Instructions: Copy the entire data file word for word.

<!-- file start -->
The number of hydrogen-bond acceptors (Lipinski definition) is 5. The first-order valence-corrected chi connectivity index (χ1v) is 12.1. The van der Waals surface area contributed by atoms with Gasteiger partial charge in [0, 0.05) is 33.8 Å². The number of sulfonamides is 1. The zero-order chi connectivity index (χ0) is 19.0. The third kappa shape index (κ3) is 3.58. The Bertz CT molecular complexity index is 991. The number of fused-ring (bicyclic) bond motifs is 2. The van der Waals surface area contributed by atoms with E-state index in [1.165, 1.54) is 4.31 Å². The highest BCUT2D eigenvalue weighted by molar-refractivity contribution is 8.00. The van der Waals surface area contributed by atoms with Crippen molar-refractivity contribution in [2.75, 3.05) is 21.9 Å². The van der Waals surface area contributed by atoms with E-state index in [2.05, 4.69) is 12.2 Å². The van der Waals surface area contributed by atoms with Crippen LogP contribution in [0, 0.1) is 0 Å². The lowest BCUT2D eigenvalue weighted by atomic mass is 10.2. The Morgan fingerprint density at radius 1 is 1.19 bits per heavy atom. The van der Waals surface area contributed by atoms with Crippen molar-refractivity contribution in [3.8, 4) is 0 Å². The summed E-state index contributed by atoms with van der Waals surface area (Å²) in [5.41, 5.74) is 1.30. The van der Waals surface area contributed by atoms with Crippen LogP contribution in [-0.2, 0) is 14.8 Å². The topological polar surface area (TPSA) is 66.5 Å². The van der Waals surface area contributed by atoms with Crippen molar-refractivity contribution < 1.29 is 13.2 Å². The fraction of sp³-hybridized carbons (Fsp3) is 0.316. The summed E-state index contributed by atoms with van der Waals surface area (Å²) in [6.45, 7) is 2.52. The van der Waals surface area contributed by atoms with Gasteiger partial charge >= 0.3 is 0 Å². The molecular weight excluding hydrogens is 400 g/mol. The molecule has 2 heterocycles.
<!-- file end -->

The number of hydrogen-bond acceptors (Lipinski definition) is 5. The first-order valence-corrected chi connectivity index (χ1v) is 12.1. The van der Waals surface area contributed by atoms with Gasteiger partial charge in [0, 0.05) is 33.8 Å². The number of sulfonamides is 1. The zero-order chi connectivity index (χ0) is 19.0. The third kappa shape index (κ3) is 3.58. The Bertz CT molecular complexity index is 991. The number of fused-ring (bicyclic) bond motifs is 2. The van der Waals surface area contributed by atoms with E-state index in [1.165, 1.54) is 4.31 Å². The highest BCUT2D eigenvalue weighted by molar-refractivity contribution is 8.00. The van der Waals surface area contributed by atoms with Crippen molar-refractivity contribution in [2.75, 3.05) is 21.9 Å². The van der Waals surface area contributed by atoms with E-state index in [2.05, 4.69) is 12.2 Å². The van der Waals surface area contributed by atoms with Crippen LogP contribution in [0, 0.1) is 0 Å². The lowest BCUT2D eigenvalue weighted by atomic mass is 10.2. The Morgan fingerprint density at radius 1 is 1.19 bits per heavy atom. The van der Waals surface area contributed by atoms with Crippen molar-refractivity contribution in [3.8, 4) is 0 Å². The summed E-state index contributed by atoms with van der Waals surface area (Å²) in [5.41, 5.74) is 1.30. The van der Waals surface area contributed by atoms with Crippen LogP contribution in [-0.2, 0) is 14.8 Å². The topological polar surface area (TPSA) is 66.5 Å². The van der Waals surface area contributed by atoms with Crippen molar-refractivity contribution < 1.29 is 13.2 Å². The fraction of sp³-hybridized carbons (Fsp3) is 0.316. The summed E-state index contributed by atoms with van der Waals surface area (Å²) in [6.45, 7) is 2.52. The van der Waals surface area contributed by atoms with Gasteiger partial charge >= 0.3 is 0 Å². The molecular weight excluding hydrogens is 400 g/mol. The molecule has 2 heterocycles.